88 citations

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21 Jun 1998TL;DR: This paper describes a fast software implementation of the elliptic curve version of DSA, as specified in draft standard documents ANSI X9.62 and IEEE P1363, and concludes that for practical sizes of fields and moduli, GF(p) is roughly twice as fast as GF(2n).

Abstract: This paper describes a fast software implementation of the elliptic curve version of DSA, as specified in draft standard documents ANSI X9.62 and IEEE P1363. We did the implementations for the fields GF(2n), using a standard basis, and GF(p). We discuss various design decisions that have to be made for the operations in the underlying field and the operations on elliptic curve points. In particular, we conclude that it is a good idea to use projective coordinates for GF(p), but not for GF(2n). We also extend a number of exponentiation algorithms, that result in considerable speed gains for DSA, to ECDSA, using a signed binary representation. Finally, we present timing results for both types of fields on a PPro-200 based PC, for a C/C++ implementation with small assembly-language optimizations, and make comparisons to other signature algorithms, such as RSA and DSA. We conclude that for practical sizes of fields and moduli, GF(p) is roughly twice as fast as GF(2n). Furthermore, the speed of ECDSA over GF(p) is similar to the speed of DSA; it is approximately 7 times faster than RSA for signing, and 40 times slower than RSA for verification (with public exponent 3).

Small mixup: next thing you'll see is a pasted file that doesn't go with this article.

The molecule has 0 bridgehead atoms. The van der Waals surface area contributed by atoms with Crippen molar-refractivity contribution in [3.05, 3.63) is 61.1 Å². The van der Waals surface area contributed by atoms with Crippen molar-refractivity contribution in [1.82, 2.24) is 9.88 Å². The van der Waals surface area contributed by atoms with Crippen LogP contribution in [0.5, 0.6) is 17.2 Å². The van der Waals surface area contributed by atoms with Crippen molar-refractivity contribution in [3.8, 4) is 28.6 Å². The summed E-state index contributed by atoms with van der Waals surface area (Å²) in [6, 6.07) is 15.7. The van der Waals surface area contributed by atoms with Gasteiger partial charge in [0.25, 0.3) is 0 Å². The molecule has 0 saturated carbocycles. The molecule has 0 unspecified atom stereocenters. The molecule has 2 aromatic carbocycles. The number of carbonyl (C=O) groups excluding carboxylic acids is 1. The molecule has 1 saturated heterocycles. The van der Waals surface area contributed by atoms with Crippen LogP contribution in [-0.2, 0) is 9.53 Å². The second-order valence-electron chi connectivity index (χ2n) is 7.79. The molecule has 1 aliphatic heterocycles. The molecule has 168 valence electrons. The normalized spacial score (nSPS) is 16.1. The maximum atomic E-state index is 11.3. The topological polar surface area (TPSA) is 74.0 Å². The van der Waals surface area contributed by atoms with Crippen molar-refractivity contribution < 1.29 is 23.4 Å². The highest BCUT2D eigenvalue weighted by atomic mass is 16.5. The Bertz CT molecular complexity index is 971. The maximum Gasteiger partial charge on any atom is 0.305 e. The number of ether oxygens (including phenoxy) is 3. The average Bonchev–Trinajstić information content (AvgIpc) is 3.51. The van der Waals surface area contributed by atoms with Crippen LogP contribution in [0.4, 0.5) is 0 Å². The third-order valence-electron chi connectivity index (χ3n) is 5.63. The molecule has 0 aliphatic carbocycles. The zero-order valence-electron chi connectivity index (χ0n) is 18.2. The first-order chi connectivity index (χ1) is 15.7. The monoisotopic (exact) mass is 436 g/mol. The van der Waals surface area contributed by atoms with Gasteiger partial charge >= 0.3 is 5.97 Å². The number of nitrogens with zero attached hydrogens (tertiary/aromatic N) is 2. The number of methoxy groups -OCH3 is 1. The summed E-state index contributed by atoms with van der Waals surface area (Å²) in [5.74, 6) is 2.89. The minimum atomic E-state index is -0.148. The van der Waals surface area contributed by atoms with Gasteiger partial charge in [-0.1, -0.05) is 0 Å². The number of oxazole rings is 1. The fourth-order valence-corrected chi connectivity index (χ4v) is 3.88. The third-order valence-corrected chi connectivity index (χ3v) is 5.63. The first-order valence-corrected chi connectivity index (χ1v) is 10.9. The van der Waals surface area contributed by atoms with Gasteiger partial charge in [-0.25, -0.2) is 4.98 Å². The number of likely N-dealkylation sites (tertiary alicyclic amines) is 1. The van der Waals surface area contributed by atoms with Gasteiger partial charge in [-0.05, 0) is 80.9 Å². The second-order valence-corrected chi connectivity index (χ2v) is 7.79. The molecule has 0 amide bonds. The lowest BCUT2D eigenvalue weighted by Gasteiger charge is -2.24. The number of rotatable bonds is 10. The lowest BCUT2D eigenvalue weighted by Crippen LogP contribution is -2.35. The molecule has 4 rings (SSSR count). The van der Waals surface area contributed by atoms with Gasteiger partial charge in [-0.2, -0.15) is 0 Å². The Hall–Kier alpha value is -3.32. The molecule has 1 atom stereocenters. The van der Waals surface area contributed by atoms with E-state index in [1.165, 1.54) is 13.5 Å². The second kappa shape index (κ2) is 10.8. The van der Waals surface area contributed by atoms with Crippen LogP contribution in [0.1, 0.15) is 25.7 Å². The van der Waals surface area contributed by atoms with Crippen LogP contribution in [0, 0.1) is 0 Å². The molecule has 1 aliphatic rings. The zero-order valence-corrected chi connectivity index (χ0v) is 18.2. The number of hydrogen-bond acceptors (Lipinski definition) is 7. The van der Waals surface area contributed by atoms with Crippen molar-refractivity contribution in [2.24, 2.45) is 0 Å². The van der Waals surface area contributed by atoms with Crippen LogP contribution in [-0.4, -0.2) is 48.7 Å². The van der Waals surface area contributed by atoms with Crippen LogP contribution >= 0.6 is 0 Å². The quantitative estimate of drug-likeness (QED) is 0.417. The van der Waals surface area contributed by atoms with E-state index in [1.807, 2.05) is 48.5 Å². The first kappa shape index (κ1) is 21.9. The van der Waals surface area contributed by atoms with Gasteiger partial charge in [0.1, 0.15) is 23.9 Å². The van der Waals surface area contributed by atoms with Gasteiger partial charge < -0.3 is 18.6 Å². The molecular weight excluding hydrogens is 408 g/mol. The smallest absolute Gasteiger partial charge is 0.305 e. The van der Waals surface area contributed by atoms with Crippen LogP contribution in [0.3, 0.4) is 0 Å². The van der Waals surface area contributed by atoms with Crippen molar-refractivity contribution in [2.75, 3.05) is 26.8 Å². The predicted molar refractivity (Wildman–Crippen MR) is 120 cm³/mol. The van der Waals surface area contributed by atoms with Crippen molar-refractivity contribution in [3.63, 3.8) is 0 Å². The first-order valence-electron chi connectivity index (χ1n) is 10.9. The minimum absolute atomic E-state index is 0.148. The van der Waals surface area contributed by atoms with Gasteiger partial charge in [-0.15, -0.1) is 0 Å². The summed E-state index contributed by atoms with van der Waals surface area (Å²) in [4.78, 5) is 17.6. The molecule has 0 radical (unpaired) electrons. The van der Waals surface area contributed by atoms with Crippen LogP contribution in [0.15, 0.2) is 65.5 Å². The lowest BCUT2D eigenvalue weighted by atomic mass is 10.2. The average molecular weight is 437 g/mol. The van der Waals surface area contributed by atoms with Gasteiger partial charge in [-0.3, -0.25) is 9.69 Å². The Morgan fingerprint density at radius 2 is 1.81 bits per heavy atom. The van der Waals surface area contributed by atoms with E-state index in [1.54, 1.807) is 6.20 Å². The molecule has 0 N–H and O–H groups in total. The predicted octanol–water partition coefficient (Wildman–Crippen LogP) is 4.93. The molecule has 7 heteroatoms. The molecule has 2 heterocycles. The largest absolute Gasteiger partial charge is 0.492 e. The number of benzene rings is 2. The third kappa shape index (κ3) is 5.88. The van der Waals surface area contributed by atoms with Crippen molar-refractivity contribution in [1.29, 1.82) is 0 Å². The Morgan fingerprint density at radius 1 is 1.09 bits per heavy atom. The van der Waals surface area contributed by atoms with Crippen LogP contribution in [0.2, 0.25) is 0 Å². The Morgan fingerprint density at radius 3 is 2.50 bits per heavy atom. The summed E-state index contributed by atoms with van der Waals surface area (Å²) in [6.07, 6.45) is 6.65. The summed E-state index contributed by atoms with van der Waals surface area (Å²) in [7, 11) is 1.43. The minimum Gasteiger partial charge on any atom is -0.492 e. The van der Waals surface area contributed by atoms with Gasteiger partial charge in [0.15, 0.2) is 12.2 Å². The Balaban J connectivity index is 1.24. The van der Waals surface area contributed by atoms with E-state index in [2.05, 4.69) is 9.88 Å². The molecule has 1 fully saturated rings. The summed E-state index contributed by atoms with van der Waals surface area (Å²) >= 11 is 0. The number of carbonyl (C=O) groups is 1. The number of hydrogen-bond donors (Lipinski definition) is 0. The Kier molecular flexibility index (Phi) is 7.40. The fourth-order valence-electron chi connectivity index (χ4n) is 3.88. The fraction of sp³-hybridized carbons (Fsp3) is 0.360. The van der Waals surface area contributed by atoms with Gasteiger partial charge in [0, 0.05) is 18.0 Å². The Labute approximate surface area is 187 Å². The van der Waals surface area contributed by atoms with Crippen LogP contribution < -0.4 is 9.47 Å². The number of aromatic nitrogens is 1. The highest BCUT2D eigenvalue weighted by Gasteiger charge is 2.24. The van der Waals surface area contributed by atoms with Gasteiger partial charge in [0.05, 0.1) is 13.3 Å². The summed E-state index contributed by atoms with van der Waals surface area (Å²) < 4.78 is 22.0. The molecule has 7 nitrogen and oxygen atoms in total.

88 citations

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01 Jan 1996TL;DR: A valuable reference for the novice as well as for the expert who needs a wider scope of coverage within the area of cryptography, this book provides easy and rapid access of information and includes more than 200 algorithms and protocols.

Abstract: From the Publisher:
A valuable reference for the novice as well as for the expert who needs a wider scope of coverage within the area of cryptography, this book provides easy and rapid access of information and includes more than 200 algorithms and protocols; more than 200 tables and figures; more than 1,000 numbered definitions, facts, examples, notes, and remarks; and over 1,250 significant references, including brief comments on each paper.

13,597 citations

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14 Feb 2002

TL;DR: The underlying mathematics and the wide trail strategy as the basic design idea are explained in detail and the basics of differential and linear cryptanalysis are reworked.

Abstract: 1. The Advanced Encryption Standard Process.- 2. Preliminaries.- 3. Specification of Rijndael.- 4. Implementation Aspects.- 5. Design Philosophy.- 6. The Data Encryption Standard.- 7. Correlation Matrices.- 8. Difference Propagation.- 9. The Wide Trail Strategy.- 10. Cryptanalysis.- 11. Related Block Ciphers.- Appendices.- A. Propagation Analysis in Galois Fields.- A.1.1 Difference Propagation.- A.l.2 Correlation.- A. 1.4 Functions that are Linear over GF(2).- A.2.1 Difference Propagation.- A.2.2 Correlation.- A.2.4 Functions that are Linear over GF(2).- A.3.3 Dual Bases.- A.4.2 Relationship Between Trace Patterns and Selection Patterns.- A.4.4 Illustration.- A.5 Rijndael-GF.- B. Trail Clustering.- B.1 Transformations with Maximum Branch Number.- B.2 Bounds for Two Rounds.- B.2.1 Difference Propagation.- B.2.2 Correlation.- B.3 Bounds for Four Rounds.- B.4 Two Case Studies.- B.4.1 Differential Trails.- B.4.2 Linear Trails.- C. Substitution Tables.- C.1 SRD.- C.2 Other Tables.- C.2.1 xtime.- C.2.2 Round Constants.- D. Test Vectors.- D.1 KeyExpansion.- D.2 Rijndael(128,128).- D.3 Other Block Lengths and Key Lengths.- E. Reference Code.

3,444 citations

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01 Jan 2004